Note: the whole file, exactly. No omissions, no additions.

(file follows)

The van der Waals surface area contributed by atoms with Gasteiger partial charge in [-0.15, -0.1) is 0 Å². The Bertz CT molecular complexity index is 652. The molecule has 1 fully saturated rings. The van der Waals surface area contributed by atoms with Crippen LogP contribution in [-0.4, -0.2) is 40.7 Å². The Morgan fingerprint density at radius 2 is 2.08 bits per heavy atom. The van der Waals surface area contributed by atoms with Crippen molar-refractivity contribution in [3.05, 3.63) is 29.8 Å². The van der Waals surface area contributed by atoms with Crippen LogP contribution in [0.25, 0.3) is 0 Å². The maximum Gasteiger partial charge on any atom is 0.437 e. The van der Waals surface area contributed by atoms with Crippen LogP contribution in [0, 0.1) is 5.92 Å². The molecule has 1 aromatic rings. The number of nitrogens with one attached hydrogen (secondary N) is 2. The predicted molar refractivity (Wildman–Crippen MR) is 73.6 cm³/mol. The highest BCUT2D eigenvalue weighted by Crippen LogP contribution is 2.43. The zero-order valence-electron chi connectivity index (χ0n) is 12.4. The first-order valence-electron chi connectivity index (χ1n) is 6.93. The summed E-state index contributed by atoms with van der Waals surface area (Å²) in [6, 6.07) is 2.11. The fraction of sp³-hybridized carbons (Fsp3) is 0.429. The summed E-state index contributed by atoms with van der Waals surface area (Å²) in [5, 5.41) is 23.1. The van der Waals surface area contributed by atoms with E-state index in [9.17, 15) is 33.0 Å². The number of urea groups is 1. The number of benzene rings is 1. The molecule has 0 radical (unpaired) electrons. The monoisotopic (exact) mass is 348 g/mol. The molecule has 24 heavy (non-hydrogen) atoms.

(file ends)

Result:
The van der Waals surface area contributed by atoms with Gasteiger partial charge in [-0.15, -0.1) is 0 Å². The Bertz CT molecular complexity index is 652. The molecule has 1 fully saturated rings. The van der Waals surface area contributed by atoms with Crippen LogP contribution in [-0.4, -0.2) is 40.7 Å². The Morgan fingerprint density at radius 2 is 2.08 bits per heavy atom. The van der Waals surface area contributed by atoms with Crippen molar-refractivity contribution in [3.05, 3.63) is 29.8 Å². The van der Waals surface area contributed by atoms with Crippen LogP contribution in [0.25, 0.3) is 0 Å². The maximum Gasteiger partial charge on any atom is 0.437 e. The van der Waals surface area contributed by atoms with Crippen LogP contribution in [0, 0.1) is 5.92 Å². The molecule has 1 aromatic rings. The number of nitrogens with one attached hydrogen (secondary N) is 2. The predicted molar refractivity (Wildman–Crippen MR) is 73.6 cm³/mol. The highest BCUT2D eigenvalue weighted by Crippen LogP contribution is 2.43. The zero-order valence-electron chi connectivity index (χ0n) is 12.4. The first-order valence-electron chi connectivity index (χ1n) is 6.93. The summed E-state index contributed by atoms with van der Waals surface area (Å²) in [6, 6.07) is 2.11. The fraction of sp³-hybridized carbons (Fsp3) is 0.429. The summed E-state index contributed by atoms with van der Waals surface area (Å²) in [5, 5.41) is 23.1. The van der Waals surface area contributed by atoms with E-state index in [9.17, 15) is 33.0 Å². The number of urea groups is 1. The number of benzene rings is 1. The molecule has 0 radical (unpaired) electrons. The monoisotopic (exact) mass is 348 g/mol. The molecule has 24 heavy (non-hydrogen) atoms.